Joining Healthcare Planning with Urban Planning
IMAGES COURTESY OF RTKL
Not for many years has the healthcare industry been so beset by uncertainties. The widespread economic decline and the unknowns of healthcare reform have many hospital leaders taking a wait-and-see attitude when it comes to building new facilities.
On the other hand, such factors as advances in technology, overcrowding, competition, and shifting demographics-all of which have sparked the healthcare building boom of the past decade-are still as pressing as ever. Plus, while some healthcare providers are looking at staffing reductions over the short term, healthcare is still being touted as one of the few bright spots in the nation's employment picture. The industry saw a net gain in jobs in 2008, and the Bureau of Labor Statistics forecasts strong employment growth through 2016.
As all sectors of the economy look for ways to weather the current economic downturn, the ever-present need for medical care and the sizeable healthcare employee base could be much needed drivers of development for cities, commercial interests, and health systems. That's what makes a planning approach taken recently in two Midwestern cities of particular interest. For these projects, the architectural and planning firm RTKL combined urban planning with healthcare planning and design to stimulate medical, commercial, and residential growth.
In Michigan, this holistic approach was employed to plan a healthcare village for McLaren Healthcare Corporation. In Illinois, it was used to revitalize a 640-acre state medical district. Healthcare facilities serve as the economic engine for these developments, but retail, office, and park-like areas are integral to the plans. They provide nearby shopping, business, and recreation benefits to the large workforce at the hospitals, as well as to nearby residents and hospital visitors.
The 74-acre site for the healthcare village in Clarkston, Michigan, was originally zoned for an industrial office park. McLaren Healthcare Corporation wanted to develop a new campus on the location-a campus with both health and retail elements. Accordingly, RTKL merged its expertise in urban planning and hospital facilities planning to create a mixed-use village, with healthcare, rather than retail, as the anchor.
The approach convinced the Board of Trustees for Independence Township to rezone the parcel to allow for the healthcare village. The mixed-use components will provide tax revenue, and the project is expected to bring 3,000 to 4,000 new jobs to the area.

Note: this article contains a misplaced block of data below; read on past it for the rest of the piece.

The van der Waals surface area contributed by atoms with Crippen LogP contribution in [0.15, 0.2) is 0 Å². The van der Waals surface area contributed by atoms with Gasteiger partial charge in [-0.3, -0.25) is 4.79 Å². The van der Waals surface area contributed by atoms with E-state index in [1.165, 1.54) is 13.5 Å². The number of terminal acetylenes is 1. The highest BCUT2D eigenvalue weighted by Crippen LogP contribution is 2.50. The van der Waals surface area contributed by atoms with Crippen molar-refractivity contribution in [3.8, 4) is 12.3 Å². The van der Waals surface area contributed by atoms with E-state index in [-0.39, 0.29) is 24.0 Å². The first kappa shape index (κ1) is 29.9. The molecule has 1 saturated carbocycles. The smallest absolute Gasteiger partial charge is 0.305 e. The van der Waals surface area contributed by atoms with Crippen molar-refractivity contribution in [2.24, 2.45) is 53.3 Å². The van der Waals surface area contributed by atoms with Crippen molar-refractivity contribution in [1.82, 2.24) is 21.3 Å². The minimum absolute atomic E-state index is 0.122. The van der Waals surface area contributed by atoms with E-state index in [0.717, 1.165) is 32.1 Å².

The three-phase master plan envisions a new town center with eight healthcare facilities and several mixed-use retail/office components to be constructed over seven to ten years. A healing garden, a rain garden, and a village green are also in the plan. In recognition of the importance of ecological sustainability, the project incorporates green planning principles, such as on-site storm water management, and it will be designed to meet LEED certification criteria.
Three-phase plan for village development
Phase I of the healthcare village master plan consists of a comprehensive cancer center, a medical office building (MOB), and a mixed-use retail complex with shops, restaurants, a bank, and professional offices. In Phase II, an acute care hospital, a heart center, and an MOB will be built. Phase III will see the addition of a health sciences building and another MOB plus, if warranted, the hospital will be expanded.
The cancer center, the healing garden, and an MOB are nearing completion, while the retail design has just received Village approval to proceed. The project has proven so popular and successful that additional parcels are being considered for inclusion in the planned urban development (PUD).
Illinois Medical District
A somewhat similar approach was taken in developing a master plan for the Illinois Medical District at Springfield. The Illinois General Assembly created the medical district in 2003 in an attempt to reverse a trend toward urban decline in a high-profile area near downtown. RTKL subsequently was selected to develop a master plan for enhancing the quality of living, shopping, and working within the 640-acre parcel of land.
The new medical district is located on Springfield's near-north side, adjacent to the Illinois Capital District. It encompasses Southern Illinois University School of Medicine and two acute care hospitals: Memorial Medical Center and St. John's Hospital. These large institutions anchor the district and make healthcare second only to state government as a source of employment in the area.